Model United Nations is a simulation program for college students in which they participate in model sessions of the United Nations in an effort to advance their understanding of the principles and means by which international relations are maintained. The program helps students develop a greater understanding of the nations of the world, the relations between them, their policies, and the nature of their work in the United Nations. MUNFW is well known for its autonomy, the high quality of its delegates’ participation, and the authenticity of its sessions.
The first session of the Model United Nations of the Far West was held at Stanford University in 1951. Students from three western States gathered to debate issues that were, at the time, simultaneously being considered in the halls of United Nations Headquarters in New York. MUNFW has welcomed UN personnel and diplomatic staff, foreign dignitaries, and members of the international relations community. Prominent guests of the conference include Ralph Bunche, one of the most important American diplomats of the twentieth century. Eleanor Roosevelt, First Lady of the United States and architect of the Universal Declaration of Human Rights, was the conference’s second keynote speaker. MUNFW made San Francisco, California, the birthplace of the United Nations, its permanent home in 1995.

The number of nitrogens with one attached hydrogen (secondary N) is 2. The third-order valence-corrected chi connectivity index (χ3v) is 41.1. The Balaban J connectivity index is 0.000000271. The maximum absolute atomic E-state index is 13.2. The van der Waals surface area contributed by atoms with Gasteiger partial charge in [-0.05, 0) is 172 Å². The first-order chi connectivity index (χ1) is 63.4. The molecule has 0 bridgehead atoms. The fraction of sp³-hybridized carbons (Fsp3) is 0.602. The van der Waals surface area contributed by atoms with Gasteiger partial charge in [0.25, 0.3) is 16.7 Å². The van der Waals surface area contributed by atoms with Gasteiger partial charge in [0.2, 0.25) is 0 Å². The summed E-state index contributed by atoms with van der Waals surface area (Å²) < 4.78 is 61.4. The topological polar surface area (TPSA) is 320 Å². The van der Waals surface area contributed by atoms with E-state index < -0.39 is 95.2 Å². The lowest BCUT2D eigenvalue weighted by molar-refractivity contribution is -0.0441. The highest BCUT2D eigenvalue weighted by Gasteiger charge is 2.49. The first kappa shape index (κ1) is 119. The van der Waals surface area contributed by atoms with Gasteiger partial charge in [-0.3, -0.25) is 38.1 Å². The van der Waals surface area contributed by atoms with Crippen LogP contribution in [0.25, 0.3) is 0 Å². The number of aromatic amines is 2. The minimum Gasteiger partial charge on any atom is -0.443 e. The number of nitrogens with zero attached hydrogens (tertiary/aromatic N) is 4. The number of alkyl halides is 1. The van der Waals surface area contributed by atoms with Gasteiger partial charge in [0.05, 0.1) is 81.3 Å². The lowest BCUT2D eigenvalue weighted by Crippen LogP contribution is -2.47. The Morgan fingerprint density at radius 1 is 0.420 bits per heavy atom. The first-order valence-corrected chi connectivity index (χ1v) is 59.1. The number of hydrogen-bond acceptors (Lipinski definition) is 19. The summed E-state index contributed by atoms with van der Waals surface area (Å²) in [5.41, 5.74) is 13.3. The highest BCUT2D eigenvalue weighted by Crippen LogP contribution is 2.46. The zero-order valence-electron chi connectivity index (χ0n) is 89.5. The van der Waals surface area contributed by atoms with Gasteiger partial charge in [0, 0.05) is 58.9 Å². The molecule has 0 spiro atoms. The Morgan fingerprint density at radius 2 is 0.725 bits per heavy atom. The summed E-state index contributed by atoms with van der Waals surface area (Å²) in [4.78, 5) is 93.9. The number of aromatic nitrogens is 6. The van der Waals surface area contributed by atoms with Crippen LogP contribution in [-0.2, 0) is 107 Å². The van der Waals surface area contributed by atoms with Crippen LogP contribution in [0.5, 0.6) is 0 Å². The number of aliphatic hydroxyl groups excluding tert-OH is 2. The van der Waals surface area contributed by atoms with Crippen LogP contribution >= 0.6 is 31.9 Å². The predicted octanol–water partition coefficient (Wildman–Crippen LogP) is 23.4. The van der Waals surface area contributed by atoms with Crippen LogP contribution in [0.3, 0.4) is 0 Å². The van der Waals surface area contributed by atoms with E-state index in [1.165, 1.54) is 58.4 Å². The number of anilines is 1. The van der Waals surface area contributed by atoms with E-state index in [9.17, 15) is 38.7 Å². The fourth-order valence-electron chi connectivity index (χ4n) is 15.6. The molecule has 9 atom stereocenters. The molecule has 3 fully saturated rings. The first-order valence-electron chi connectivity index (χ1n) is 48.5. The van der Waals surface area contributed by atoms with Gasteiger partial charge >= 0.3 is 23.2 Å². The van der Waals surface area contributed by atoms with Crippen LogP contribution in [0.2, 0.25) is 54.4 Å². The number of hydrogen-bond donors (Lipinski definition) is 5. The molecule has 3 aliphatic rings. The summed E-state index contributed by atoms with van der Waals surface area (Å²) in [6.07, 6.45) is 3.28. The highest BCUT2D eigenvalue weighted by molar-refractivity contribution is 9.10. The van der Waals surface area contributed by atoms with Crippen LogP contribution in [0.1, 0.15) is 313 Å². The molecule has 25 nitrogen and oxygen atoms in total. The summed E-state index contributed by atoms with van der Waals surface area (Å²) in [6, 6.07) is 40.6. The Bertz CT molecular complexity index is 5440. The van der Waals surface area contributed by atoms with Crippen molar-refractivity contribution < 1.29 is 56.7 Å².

Model United Nations of the Far West is one of the oldest and longest running MUN organizations in the world. Its academic rigor, unique rules, and dedication to developing students into global leaders have helped to set it apart and keep it running longer than almost any other conference.